Unlikely as it seems, Auguste Rodin's super-famous white marble clinch, otherwise known as The Kiss, was once housed in the quiet country town of Lewes on the edge of the Sussex downs. It is probably one of the most famous sculptures in the country, yet its history was a rather sad one until John Rothenstein, the then director of the Tate Gallery, saved it for the nation in the early 1950s.
It first came to Lewes through the enthusiasms of a wealthy American named Ned Warren - a man with a highly developed taste for Greek antiquities and nice looking young men - who made Lewes House his home in the early 1900s. Warren commissioned his own version which was lent to the town hall at the outbreak of WWI. Local prudery prevailed and the rude bits were draped, and then, in 1917, the sculpture was returned to Lewes House where it remained in the stables until Warren's death in 1929. Put up for auction but failing to meet the reserve, The Kiss spent a few years in various public galleries until Rothenstein finally stepped in, and it found the permanent home that it deserves.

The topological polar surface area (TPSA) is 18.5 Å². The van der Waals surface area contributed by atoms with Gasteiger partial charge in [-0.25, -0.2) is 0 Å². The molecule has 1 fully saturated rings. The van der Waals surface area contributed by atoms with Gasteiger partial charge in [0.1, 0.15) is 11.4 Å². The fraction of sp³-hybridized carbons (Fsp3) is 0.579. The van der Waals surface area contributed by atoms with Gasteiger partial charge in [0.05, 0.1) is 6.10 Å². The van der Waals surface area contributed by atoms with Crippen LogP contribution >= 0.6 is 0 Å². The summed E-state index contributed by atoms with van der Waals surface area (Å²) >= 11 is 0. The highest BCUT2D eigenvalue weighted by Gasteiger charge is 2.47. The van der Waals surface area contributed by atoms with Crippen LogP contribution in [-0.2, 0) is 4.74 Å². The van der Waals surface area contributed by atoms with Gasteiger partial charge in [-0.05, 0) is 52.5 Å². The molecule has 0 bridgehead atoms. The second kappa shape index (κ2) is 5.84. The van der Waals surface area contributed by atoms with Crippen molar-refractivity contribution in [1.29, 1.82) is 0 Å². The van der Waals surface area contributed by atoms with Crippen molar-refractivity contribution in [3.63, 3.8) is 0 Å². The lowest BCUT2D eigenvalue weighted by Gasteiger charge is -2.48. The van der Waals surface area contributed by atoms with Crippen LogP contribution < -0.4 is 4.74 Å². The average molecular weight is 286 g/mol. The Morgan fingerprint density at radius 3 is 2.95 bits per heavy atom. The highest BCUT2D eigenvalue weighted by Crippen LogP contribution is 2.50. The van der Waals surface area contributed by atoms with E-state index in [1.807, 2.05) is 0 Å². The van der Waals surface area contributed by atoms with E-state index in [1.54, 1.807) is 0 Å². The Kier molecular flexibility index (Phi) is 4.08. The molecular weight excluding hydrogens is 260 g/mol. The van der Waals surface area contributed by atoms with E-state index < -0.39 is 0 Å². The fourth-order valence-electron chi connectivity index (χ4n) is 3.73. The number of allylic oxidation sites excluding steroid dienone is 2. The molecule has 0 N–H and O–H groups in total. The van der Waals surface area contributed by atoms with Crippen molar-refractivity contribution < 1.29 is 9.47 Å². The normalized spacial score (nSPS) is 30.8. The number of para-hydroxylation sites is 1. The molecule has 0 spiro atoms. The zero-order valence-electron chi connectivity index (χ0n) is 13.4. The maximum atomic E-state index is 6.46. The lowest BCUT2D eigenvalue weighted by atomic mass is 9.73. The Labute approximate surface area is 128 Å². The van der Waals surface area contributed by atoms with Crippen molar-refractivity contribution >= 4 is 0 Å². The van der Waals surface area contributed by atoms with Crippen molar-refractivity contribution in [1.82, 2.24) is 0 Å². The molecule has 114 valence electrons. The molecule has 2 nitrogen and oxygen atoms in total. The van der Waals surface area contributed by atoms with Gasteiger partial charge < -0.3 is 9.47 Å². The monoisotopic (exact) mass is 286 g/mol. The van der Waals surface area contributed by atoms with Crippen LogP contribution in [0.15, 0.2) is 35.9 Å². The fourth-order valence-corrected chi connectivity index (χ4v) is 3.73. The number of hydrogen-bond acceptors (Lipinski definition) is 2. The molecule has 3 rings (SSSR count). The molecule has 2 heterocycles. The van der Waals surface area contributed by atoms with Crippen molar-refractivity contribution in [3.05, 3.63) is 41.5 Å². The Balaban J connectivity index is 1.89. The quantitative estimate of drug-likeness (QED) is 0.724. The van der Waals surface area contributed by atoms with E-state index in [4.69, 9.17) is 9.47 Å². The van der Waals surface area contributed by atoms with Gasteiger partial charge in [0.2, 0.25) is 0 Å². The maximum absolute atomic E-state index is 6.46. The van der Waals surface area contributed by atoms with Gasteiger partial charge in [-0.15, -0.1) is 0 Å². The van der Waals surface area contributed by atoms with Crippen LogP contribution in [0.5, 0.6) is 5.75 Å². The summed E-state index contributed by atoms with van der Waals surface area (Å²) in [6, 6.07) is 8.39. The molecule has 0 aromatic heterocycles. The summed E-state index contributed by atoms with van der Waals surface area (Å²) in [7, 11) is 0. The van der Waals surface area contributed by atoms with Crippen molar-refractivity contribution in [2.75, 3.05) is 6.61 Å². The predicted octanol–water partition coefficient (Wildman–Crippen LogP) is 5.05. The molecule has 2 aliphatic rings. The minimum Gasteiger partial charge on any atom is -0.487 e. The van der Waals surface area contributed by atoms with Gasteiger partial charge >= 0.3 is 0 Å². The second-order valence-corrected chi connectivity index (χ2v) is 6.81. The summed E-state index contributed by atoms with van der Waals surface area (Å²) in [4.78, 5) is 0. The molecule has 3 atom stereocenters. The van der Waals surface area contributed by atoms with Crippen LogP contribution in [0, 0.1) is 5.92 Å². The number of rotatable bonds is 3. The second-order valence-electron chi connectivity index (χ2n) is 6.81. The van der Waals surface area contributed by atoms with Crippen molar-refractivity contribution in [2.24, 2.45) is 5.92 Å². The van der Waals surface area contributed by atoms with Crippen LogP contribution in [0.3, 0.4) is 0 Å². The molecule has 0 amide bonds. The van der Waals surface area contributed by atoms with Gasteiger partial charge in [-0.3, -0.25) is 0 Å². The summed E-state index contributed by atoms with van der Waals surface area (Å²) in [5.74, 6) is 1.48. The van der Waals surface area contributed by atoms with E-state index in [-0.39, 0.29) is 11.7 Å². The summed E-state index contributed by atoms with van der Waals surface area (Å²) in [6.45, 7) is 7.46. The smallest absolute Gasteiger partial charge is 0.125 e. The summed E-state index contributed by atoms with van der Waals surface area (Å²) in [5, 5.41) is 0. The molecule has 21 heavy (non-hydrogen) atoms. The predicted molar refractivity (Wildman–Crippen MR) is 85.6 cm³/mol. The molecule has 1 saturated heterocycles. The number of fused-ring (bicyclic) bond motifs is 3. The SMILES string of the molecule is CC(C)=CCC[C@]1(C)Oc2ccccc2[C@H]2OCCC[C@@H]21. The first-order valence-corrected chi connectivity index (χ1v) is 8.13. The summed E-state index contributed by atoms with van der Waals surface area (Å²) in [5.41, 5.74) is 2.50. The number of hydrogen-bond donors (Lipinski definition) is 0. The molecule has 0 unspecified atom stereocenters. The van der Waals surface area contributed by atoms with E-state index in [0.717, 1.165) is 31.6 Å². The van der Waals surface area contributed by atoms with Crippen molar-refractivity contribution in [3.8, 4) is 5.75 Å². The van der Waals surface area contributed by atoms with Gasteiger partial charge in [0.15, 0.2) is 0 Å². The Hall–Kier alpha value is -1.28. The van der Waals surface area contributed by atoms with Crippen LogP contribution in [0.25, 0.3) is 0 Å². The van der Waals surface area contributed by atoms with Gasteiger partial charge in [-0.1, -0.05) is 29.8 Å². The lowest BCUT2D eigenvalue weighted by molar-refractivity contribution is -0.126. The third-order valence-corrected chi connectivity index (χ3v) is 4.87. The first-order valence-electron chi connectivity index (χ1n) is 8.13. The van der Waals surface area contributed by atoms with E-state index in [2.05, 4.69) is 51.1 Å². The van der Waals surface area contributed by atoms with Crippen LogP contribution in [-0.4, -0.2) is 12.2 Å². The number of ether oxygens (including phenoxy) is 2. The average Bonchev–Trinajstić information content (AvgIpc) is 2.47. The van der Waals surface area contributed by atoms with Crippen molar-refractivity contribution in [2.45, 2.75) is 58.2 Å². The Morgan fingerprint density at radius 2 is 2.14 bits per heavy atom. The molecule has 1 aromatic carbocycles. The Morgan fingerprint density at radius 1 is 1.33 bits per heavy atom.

Thanks to the goodwill of the Tate, as well as the V&A and the Musee Rodin who have lent another dozen works on supporting themes, it has returned to Lewes for the summer as the centrepiece of a small, but nicely chosen exhibition that should shed a little new light on a work that we think we know so well.
'Rodin in Lewes', Town Hall, High St, Lewes, East Sussex (01273 484010) to 30 Oct
Richard InglebyReuse content